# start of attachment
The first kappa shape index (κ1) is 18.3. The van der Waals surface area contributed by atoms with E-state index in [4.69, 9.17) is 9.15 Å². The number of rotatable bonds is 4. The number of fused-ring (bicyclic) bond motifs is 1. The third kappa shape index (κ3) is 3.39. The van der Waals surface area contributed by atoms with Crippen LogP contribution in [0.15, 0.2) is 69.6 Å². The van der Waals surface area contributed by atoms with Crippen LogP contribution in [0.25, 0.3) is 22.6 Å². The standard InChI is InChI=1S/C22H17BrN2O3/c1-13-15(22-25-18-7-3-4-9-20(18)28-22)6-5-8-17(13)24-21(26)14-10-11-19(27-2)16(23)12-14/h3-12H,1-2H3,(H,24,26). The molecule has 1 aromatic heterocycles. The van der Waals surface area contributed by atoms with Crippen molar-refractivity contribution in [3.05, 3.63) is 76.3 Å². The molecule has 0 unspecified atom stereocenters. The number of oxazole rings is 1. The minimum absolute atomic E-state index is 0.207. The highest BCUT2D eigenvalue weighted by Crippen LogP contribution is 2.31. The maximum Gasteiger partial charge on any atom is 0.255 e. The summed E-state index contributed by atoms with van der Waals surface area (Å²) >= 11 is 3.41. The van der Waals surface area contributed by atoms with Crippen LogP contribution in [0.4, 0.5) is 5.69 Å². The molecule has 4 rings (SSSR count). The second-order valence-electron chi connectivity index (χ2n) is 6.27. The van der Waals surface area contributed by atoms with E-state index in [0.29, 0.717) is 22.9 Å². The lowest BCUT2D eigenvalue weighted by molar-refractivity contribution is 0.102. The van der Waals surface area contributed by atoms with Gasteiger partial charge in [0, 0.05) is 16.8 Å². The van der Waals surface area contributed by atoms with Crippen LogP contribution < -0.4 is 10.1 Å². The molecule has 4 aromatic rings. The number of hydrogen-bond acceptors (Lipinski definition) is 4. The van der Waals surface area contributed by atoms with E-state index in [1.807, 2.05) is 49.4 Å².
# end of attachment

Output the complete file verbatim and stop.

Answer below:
The first kappa shape index (κ1) is 18.3. The van der Waals surface area contributed by atoms with E-state index in [4.69, 9.17) is 9.15 Å². The number of rotatable bonds is 4. The number of fused-ring (bicyclic) bond motifs is 1. The third kappa shape index (κ3) is 3.39. The van der Waals surface area contributed by atoms with Crippen LogP contribution in [0.15, 0.2) is 69.6 Å². The van der Waals surface area contributed by atoms with Crippen LogP contribution in [0.25, 0.3) is 22.6 Å². The standard InChI is InChI=1S/C22H17BrN2O3/c1-13-15(22-25-18-7-3-4-9-20(18)28-22)6-5-8-17(13)24-21(26)14-10-11-19(27-2)16(23)12-14/h3-12H,1-2H3,(H,24,26). The molecule has 1 aromatic heterocycles. The van der Waals surface area contributed by atoms with Crippen molar-refractivity contribution in [3.05, 3.63) is 76.3 Å². The molecule has 0 unspecified atom stereocenters. The number of oxazole rings is 1. The minimum absolute atomic E-state index is 0.207. The highest BCUT2D eigenvalue weighted by Crippen LogP contribution is 2.31. The maximum Gasteiger partial charge on any atom is 0.255 e. The summed E-state index contributed by atoms with van der Waals surface area (Å²) >= 11 is 3.41. The van der Waals surface area contributed by atoms with Crippen LogP contribution in [0.4, 0.5) is 5.69 Å². The molecule has 4 rings (SSSR count). The second-order valence-electron chi connectivity index (χ2n) is 6.27. The van der Waals surface area contributed by atoms with E-state index in [0.29, 0.717) is 22.9 Å². The lowest BCUT2D eigenvalue weighted by molar-refractivity contribution is 0.102. The van der Waals surface area contributed by atoms with Gasteiger partial charge in [0, 0.05) is 16.8 Å². The van der Waals surface area contributed by atoms with Crippen LogP contribution < -0.4 is 10.1 Å². The molecule has 4 aromatic rings. The number of hydrogen-bond acceptors (Lipinski definition) is 4. The van der Waals surface area contributed by atoms with E-state index in [1.807, 2.05) is 49.4 Å².